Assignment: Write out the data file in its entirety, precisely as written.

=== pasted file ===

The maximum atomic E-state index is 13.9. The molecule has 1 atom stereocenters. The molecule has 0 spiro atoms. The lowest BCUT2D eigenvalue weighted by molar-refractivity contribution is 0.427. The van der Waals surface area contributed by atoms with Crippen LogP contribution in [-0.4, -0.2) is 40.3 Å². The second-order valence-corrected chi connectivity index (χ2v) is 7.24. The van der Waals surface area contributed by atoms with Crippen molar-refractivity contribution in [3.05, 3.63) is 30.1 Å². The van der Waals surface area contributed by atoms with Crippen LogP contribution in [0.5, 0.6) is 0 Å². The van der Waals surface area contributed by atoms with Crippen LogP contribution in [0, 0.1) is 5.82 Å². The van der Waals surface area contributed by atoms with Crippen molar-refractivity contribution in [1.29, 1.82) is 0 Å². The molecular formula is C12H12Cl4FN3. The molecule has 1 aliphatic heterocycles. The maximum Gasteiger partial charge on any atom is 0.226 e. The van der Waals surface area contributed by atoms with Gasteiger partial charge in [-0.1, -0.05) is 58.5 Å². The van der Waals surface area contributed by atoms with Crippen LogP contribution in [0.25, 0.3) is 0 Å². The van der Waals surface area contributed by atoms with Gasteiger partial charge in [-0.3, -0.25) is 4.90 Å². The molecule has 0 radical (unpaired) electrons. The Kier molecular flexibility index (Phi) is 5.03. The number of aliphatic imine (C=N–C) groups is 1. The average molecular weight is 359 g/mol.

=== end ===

The maximum atomic E-state index is 13.9. The molecule has 1 atom stereocenters. The molecule has 0 spiro atoms. The lowest BCUT2D eigenvalue weighted by molar-refractivity contribution is 0.427. The van der Waals surface area contributed by atoms with Crippen LogP contribution in [-0.4, -0.2) is 40.3 Å². The second-order valence-corrected chi connectivity index (χ2v) is 7.24. The van der Waals surface area contributed by atoms with Crippen molar-refractivity contribution in [3.05, 3.63) is 30.1 Å². The van der Waals surface area contributed by atoms with Crippen LogP contribution in [0.5, 0.6) is 0 Å². The van der Waals surface area contributed by atoms with Crippen LogP contribution in [0, 0.1) is 5.82 Å². The van der Waals surface area contributed by atoms with Crippen molar-refractivity contribution in [1.29, 1.82) is 0 Å². The molecular formula is C12H12Cl4FN3. The molecule has 1 aliphatic heterocycles. The maximum Gasteiger partial charge on any atom is 0.226 e. The van der Waals surface area contributed by atoms with Gasteiger partial charge in [-0.1, -0.05) is 58.5 Å². The van der Waals surface area contributed by atoms with Crippen LogP contribution in [0.25, 0.3) is 0 Å². The van der Waals surface area contributed by atoms with Gasteiger partial charge in [-0.3, -0.25) is 4.90 Å². The molecule has 0 radical (unpaired) electrons. The Kier molecular flexibility index (Phi) is 5.03. The number of aliphatic imine (C=N–C) groups is 1. The average molecular weight is 359 g/mol.